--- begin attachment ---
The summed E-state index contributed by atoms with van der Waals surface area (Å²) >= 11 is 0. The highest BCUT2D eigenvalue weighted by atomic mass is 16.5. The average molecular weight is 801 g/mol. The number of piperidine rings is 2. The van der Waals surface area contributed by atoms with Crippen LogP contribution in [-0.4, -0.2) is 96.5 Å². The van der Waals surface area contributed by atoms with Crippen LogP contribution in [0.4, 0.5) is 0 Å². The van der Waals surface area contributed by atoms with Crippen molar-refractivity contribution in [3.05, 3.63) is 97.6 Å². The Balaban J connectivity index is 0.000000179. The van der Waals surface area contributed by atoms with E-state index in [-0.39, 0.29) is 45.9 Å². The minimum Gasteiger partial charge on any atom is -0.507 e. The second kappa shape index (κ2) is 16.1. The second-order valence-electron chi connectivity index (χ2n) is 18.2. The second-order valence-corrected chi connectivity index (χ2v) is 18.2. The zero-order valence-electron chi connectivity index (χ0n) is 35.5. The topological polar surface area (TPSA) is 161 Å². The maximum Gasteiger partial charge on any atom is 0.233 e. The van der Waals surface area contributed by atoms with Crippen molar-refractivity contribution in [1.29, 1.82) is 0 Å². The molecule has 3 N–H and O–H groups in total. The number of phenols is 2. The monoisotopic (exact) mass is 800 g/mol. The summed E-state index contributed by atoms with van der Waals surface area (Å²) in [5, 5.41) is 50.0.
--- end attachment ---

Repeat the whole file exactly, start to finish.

The summed E-state index contributed by atoms with van der Waals surface area (Å²) >= 11 is 0. The highest BCUT2D eigenvalue weighted by atomic mass is 16.5. The average molecular weight is 801 g/mol. The number of piperidine rings is 2. The van der Waals surface area contributed by atoms with Crippen LogP contribution in [-0.4, -0.2) is 96.5 Å². The van der Waals surface area contributed by atoms with Crippen LogP contribution in [0.4, 0.5) is 0 Å². The van der Waals surface area contributed by atoms with Crippen molar-refractivity contribution in [3.05, 3.63) is 97.6 Å². The Balaban J connectivity index is 0.000000179. The van der Waals surface area contributed by atoms with E-state index in [-0.39, 0.29) is 45.9 Å². The minimum Gasteiger partial charge on any atom is -0.507 e. The second kappa shape index (κ2) is 16.1. The second-order valence-electron chi connectivity index (χ2n) is 18.2. The second-order valence-corrected chi connectivity index (χ2v) is 18.2. The zero-order valence-electron chi connectivity index (χ0n) is 35.5. The topological polar surface area (TPSA) is 161 Å². The maximum Gasteiger partial charge on any atom is 0.233 e. The van der Waals surface area contributed by atoms with Crippen molar-refractivity contribution in [1.29, 1.82) is 0 Å². The molecule has 3 N–H and O–H groups in total. The number of phenols is 2. The monoisotopic (exact) mass is 800 g/mol. The summed E-state index contributed by atoms with van der Waals surface area (Å²) in [5, 5.41) is 50.0.